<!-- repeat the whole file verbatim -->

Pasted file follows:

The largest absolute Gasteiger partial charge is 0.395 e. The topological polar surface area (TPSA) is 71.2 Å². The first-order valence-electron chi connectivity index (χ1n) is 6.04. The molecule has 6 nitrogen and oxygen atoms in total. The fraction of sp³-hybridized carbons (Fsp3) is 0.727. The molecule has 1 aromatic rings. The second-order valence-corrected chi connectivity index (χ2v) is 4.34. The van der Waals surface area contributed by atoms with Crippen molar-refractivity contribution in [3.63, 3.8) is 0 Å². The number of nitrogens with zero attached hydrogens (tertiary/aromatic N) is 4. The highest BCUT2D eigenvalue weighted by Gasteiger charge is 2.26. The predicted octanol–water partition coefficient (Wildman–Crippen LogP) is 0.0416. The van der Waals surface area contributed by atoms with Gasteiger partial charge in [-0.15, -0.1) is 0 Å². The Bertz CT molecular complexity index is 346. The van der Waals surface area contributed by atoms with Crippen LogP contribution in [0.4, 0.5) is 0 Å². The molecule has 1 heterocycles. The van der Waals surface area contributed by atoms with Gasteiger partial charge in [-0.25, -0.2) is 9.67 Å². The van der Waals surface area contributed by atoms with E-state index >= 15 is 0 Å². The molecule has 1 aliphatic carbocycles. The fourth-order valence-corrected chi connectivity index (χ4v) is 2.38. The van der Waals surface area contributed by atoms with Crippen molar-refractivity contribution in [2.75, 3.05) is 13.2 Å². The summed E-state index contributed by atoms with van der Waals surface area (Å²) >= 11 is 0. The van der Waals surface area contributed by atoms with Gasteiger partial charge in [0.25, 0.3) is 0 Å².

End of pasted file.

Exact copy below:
The largest absolute Gasteiger partial charge is 0.395 e. The topological polar surface area (TPSA) is 71.2 Å². The first-order valence-electron chi connectivity index (χ1n) is 6.04. The molecule has 6 nitrogen and oxygen atoms in total. The fraction of sp³-hybridized carbons (Fsp3) is 0.727. The molecule has 1 aromatic rings. The second-order valence-corrected chi connectivity index (χ2v) is 4.34. The van der Waals surface area contributed by atoms with Crippen molar-refractivity contribution in [3.63, 3.8) is 0 Å². The number of nitrogens with zero attached hydrogens (tertiary/aromatic N) is 4. The highest BCUT2D eigenvalue weighted by Gasteiger charge is 2.26. The predicted octanol–water partition coefficient (Wildman–Crippen LogP) is 0.0416. The van der Waals surface area contributed by atoms with Gasteiger partial charge in [-0.15, -0.1) is 0 Å². The Bertz CT molecular complexity index is 346. The van der Waals surface area contributed by atoms with Crippen LogP contribution in [0.4, 0.5) is 0 Å². The molecule has 1 heterocycles. The van der Waals surface area contributed by atoms with Gasteiger partial charge in [-0.25, -0.2) is 9.67 Å². The van der Waals surface area contributed by atoms with E-state index >= 15 is 0 Å². The molecule has 1 aliphatic carbocycles. The fourth-order valence-corrected chi connectivity index (χ4v) is 2.38. The van der Waals surface area contributed by atoms with Crippen molar-refractivity contribution in [2.75, 3.05) is 13.2 Å². The summed E-state index contributed by atoms with van der Waals surface area (Å²) >= 11 is 0. The van der Waals surface area contributed by atoms with Gasteiger partial charge in [0.25, 0.3) is 0 Å².